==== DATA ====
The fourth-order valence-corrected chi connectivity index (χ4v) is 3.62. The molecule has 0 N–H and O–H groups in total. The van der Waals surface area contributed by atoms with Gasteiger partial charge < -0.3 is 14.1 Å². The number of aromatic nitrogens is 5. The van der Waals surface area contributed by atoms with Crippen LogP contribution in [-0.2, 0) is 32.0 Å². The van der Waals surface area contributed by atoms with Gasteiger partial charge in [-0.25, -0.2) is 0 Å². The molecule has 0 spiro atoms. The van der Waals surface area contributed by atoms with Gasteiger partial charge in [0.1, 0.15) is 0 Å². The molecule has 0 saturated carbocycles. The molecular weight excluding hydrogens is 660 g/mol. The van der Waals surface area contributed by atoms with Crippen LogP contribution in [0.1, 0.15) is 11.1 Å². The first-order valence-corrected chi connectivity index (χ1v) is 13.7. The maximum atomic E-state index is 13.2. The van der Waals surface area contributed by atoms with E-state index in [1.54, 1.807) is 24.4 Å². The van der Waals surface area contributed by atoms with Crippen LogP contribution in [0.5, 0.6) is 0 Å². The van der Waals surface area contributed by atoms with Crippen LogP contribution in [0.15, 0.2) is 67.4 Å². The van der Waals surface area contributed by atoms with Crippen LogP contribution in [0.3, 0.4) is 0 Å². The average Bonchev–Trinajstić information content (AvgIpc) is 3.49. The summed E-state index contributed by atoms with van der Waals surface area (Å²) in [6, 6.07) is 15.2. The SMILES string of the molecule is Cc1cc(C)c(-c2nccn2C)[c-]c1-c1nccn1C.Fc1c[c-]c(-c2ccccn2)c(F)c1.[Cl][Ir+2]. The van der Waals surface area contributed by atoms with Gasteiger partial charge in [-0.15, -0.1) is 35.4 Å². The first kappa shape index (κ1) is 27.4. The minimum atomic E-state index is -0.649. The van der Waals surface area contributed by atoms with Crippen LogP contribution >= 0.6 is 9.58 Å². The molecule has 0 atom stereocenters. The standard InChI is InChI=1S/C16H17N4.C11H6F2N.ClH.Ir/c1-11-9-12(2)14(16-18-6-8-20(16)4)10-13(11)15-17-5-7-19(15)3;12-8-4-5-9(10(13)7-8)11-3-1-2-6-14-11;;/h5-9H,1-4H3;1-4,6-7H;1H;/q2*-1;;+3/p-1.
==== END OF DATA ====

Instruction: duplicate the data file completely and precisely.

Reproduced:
The fourth-order valence-corrected chi connectivity index (χ4v) is 3.62. The molecule has 0 N–H and O–H groups in total. The van der Waals surface area contributed by atoms with Gasteiger partial charge < -0.3 is 14.1 Å². The number of aromatic nitrogens is 5. The van der Waals surface area contributed by atoms with Crippen LogP contribution in [-0.2, 0) is 32.0 Å². The van der Waals surface area contributed by atoms with Gasteiger partial charge in [-0.25, -0.2) is 0 Å². The molecule has 0 spiro atoms. The van der Waals surface area contributed by atoms with Gasteiger partial charge in [0.1, 0.15) is 0 Å². The molecule has 0 saturated carbocycles. The molecular weight excluding hydrogens is 660 g/mol. The van der Waals surface area contributed by atoms with Crippen LogP contribution in [0.1, 0.15) is 11.1 Å². The first-order valence-corrected chi connectivity index (χ1v) is 13.7. The maximum atomic E-state index is 13.2. The van der Waals surface area contributed by atoms with E-state index in [1.54, 1.807) is 24.4 Å². The van der Waals surface area contributed by atoms with Crippen LogP contribution in [0.5, 0.6) is 0 Å². The van der Waals surface area contributed by atoms with Crippen LogP contribution in [0.15, 0.2) is 67.4 Å². The van der Waals surface area contributed by atoms with Crippen LogP contribution in [0.3, 0.4) is 0 Å². The average Bonchev–Trinajstić information content (AvgIpc) is 3.49. The summed E-state index contributed by atoms with van der Waals surface area (Å²) in [6, 6.07) is 15.2. The SMILES string of the molecule is Cc1cc(C)c(-c2nccn2C)[c-]c1-c1nccn1C.Fc1c[c-]c(-c2ccccn2)c(F)c1.[Cl][Ir+2]. The van der Waals surface area contributed by atoms with Gasteiger partial charge in [-0.15, -0.1) is 35.4 Å². The first kappa shape index (κ1) is 27.4. The minimum atomic E-state index is -0.649. The van der Waals surface area contributed by atoms with Crippen LogP contribution >= 0.6 is 9.58 Å². The molecule has 0 atom stereocenters. The standard InChI is InChI=1S/C16H17N4.C11H6F2N.ClH.Ir/c1-11-9-12(2)14(16-18-6-8-20(16)4)10-13(11)15-17-5-7-19(15)3;12-8-4-5-9(10(13)7-8)11-3-1-2-6-14-11;;/h5-9H,1-4H3;1-4,6-7H;1H;/q2*-1;;+3/p-1.